Chinese companies are a risk to the American way of life, according to at least one White House contender.
Yet, for all their own talk of internationalization and geographical expansion, the nation's biggest firms don't appear to be too interested in stealing revenue, or jobs, from Uncle Sam.
Take Tencent, the Shenzhen-based social networking juggernaut that's best known for its WeChat and QQ instant messengers. Outsiders might be forgiven for thinking that China's largest company by capitalization is beating a path to America's door. In reality, Tencent gets more than 90 percent of revenue from inside China, and its reliance on the domestic market is rising not falling.
Then there's Alibaba, the e-commerce play headed by a former English teacher. You'd think that with 80 percent of its New York-listed shares held by U.S. or British investors, Alibaba would have a huge international presence. Not so. Again, more than 90 percent of its sales come from the Middle Kingdom.
Baidu -- often referred to as China's Google and the third member of the B.A.T. internet triumvirate -- is even more reliant on Asia's largest economy. Its U.S.-traded shares may be overwhelmingly foreign owned, but 98.9 percent of its revenue is homegrown.
Even when Big China does make overseas forays, companies don't venture far. In April, Alibaba said it would pay $1 billion for a controlling stake in Southeast Asian e-commerce group Lazada. Its other foreign focus is India, where it has investments in payments and online retail.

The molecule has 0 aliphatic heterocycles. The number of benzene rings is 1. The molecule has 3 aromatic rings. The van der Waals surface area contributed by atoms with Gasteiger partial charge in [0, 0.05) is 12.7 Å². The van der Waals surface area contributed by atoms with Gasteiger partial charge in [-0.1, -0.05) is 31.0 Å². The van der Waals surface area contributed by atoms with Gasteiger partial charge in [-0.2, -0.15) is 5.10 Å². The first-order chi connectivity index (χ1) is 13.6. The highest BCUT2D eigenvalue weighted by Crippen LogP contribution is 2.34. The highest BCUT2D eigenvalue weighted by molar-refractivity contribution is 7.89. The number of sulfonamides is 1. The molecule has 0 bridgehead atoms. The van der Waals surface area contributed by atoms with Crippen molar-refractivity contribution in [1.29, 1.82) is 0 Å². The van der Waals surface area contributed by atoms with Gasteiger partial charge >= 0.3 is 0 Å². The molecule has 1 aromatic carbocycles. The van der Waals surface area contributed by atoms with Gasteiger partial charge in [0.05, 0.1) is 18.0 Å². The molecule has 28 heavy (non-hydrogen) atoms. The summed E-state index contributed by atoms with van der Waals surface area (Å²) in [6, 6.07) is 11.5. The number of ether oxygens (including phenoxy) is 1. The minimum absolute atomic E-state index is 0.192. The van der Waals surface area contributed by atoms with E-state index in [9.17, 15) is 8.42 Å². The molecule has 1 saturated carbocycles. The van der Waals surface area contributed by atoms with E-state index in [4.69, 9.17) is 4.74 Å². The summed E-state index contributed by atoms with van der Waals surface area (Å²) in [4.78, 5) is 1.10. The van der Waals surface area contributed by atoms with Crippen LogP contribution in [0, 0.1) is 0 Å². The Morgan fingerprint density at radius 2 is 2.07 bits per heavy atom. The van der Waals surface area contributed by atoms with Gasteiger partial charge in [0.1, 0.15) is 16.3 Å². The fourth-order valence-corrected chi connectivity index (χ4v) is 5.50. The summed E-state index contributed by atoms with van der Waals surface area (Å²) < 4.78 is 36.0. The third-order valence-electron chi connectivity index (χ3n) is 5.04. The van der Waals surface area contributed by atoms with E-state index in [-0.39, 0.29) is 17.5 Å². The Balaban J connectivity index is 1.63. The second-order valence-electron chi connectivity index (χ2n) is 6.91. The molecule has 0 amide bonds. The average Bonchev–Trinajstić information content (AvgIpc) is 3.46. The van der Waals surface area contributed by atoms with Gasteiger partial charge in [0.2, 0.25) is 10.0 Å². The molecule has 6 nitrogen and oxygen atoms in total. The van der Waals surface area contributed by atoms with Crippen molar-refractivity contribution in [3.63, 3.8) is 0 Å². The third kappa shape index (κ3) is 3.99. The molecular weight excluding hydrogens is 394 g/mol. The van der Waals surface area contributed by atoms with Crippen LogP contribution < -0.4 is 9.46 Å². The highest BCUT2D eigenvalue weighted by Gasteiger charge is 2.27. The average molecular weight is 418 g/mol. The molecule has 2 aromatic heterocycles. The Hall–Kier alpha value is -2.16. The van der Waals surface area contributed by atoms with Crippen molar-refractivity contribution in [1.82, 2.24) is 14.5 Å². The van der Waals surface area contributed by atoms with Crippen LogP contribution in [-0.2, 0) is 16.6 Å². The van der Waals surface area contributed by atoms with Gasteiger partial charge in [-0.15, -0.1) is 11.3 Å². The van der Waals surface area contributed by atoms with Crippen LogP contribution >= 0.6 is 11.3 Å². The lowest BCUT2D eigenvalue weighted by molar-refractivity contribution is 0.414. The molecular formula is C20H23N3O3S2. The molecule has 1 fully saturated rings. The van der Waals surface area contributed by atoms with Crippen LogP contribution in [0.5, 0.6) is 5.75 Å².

Outside of technology, the country's two biggest lenders, Industrial & Commercial Bank of China and China Construction Bank, both derive less than 10 percent of their pretax income from abroad.
Just as Donald Trump contends that China is manipulating its currency and stealing U.S. jobs, Alibaba's Jack Ma maintains he's keen for global expansion, with a goal of generating half the company's revenue offshore. But data from the past three years show Alibaba is becoming more reliant on China. Most overseas activity has been focused on making it easier for Chinese tourists to shop when they travel.
Baidu, which has an R&D lab in California staffed by some of the world's top machine learning scientists, is hard at work developing artificial intelligence that will teach cars to drive themselves. Even that expertise, however, is set to be deployed in China, through tie-ups with domestic partners such as electric-vehicle maker BYD.
So while Americans may be schooled to fear China's rise, the reality is its biggest firms have quite enough to occupy them right on their doorstep.
This column does not necessarily reflect the opinion of Bloomberg LP and its owners.
To contact the author of this story:
Tim Culpan in Taipei at firstname.lastname@example.org
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